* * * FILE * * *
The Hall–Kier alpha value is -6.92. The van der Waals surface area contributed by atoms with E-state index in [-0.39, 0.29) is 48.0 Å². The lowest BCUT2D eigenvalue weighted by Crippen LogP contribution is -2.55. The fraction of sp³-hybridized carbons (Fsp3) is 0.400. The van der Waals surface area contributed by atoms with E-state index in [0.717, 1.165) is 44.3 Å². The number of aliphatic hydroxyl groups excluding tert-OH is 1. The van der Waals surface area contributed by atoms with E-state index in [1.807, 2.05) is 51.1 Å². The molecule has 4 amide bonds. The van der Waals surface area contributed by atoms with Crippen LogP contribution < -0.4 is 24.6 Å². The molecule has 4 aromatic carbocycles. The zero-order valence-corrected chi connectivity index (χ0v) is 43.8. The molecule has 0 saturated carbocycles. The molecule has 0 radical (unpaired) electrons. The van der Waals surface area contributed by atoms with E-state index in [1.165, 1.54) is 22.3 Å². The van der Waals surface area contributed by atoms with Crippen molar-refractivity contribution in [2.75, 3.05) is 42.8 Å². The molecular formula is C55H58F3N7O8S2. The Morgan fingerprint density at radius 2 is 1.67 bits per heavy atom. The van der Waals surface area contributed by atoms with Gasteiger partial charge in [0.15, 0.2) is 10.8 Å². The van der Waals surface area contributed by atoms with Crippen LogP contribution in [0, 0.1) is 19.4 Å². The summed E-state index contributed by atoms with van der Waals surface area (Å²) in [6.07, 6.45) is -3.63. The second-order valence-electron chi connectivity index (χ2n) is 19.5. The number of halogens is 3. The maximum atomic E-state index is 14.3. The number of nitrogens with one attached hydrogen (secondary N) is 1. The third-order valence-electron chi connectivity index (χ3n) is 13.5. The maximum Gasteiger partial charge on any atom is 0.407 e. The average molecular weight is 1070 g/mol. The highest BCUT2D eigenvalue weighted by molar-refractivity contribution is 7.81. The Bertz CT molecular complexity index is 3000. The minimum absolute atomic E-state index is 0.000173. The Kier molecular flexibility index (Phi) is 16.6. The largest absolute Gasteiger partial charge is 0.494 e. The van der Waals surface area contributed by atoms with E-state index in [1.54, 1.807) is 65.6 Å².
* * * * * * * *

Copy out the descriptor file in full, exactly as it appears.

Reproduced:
The Hall–Kier alpha value is -6.92. The van der Waals surface area contributed by atoms with E-state index in [-0.39, 0.29) is 48.0 Å². The lowest BCUT2D eigenvalue weighted by Crippen LogP contribution is -2.55. The fraction of sp³-hybridized carbons (Fsp3) is 0.400. The van der Waals surface area contributed by atoms with E-state index in [0.717, 1.165) is 44.3 Å². The number of aliphatic hydroxyl groups excluding tert-OH is 1. The van der Waals surface area contributed by atoms with E-state index in [1.807, 2.05) is 51.1 Å². The molecule has 4 amide bonds. The van der Waals surface area contributed by atoms with Crippen LogP contribution < -0.4 is 24.6 Å². The molecule has 4 aromatic carbocycles. The zero-order valence-corrected chi connectivity index (χ0v) is 43.8. The molecule has 0 saturated carbocycles. The molecule has 0 radical (unpaired) electrons. The van der Waals surface area contributed by atoms with E-state index in [1.165, 1.54) is 22.3 Å². The van der Waals surface area contributed by atoms with Crippen molar-refractivity contribution in [2.75, 3.05) is 42.8 Å². The molecular formula is C55H58F3N7O8S2. The Morgan fingerprint density at radius 2 is 1.67 bits per heavy atom. The van der Waals surface area contributed by atoms with Gasteiger partial charge in [0.15, 0.2) is 10.8 Å². The van der Waals surface area contributed by atoms with Crippen LogP contribution in [0, 0.1) is 19.4 Å². The summed E-state index contributed by atoms with van der Waals surface area (Å²) in [6.07, 6.45) is -3.63. The second-order valence-electron chi connectivity index (χ2n) is 19.5. The number of halogens is 3. The maximum atomic E-state index is 14.3. The number of nitrogens with one attached hydrogen (secondary N) is 1. The third-order valence-electron chi connectivity index (χ3n) is 13.5. The maximum Gasteiger partial charge on any atom is 0.407 e. The average molecular weight is 1070 g/mol. The highest BCUT2D eigenvalue weighted by molar-refractivity contribution is 7.81. The Bertz CT molecular complexity index is 3000. The minimum absolute atomic E-state index is 0.000173. The Kier molecular flexibility index (Phi) is 16.6. The largest absolute Gasteiger partial charge is 0.494 e. The van der Waals surface area contributed by atoms with E-state index in [1.54, 1.807) is 65.6 Å².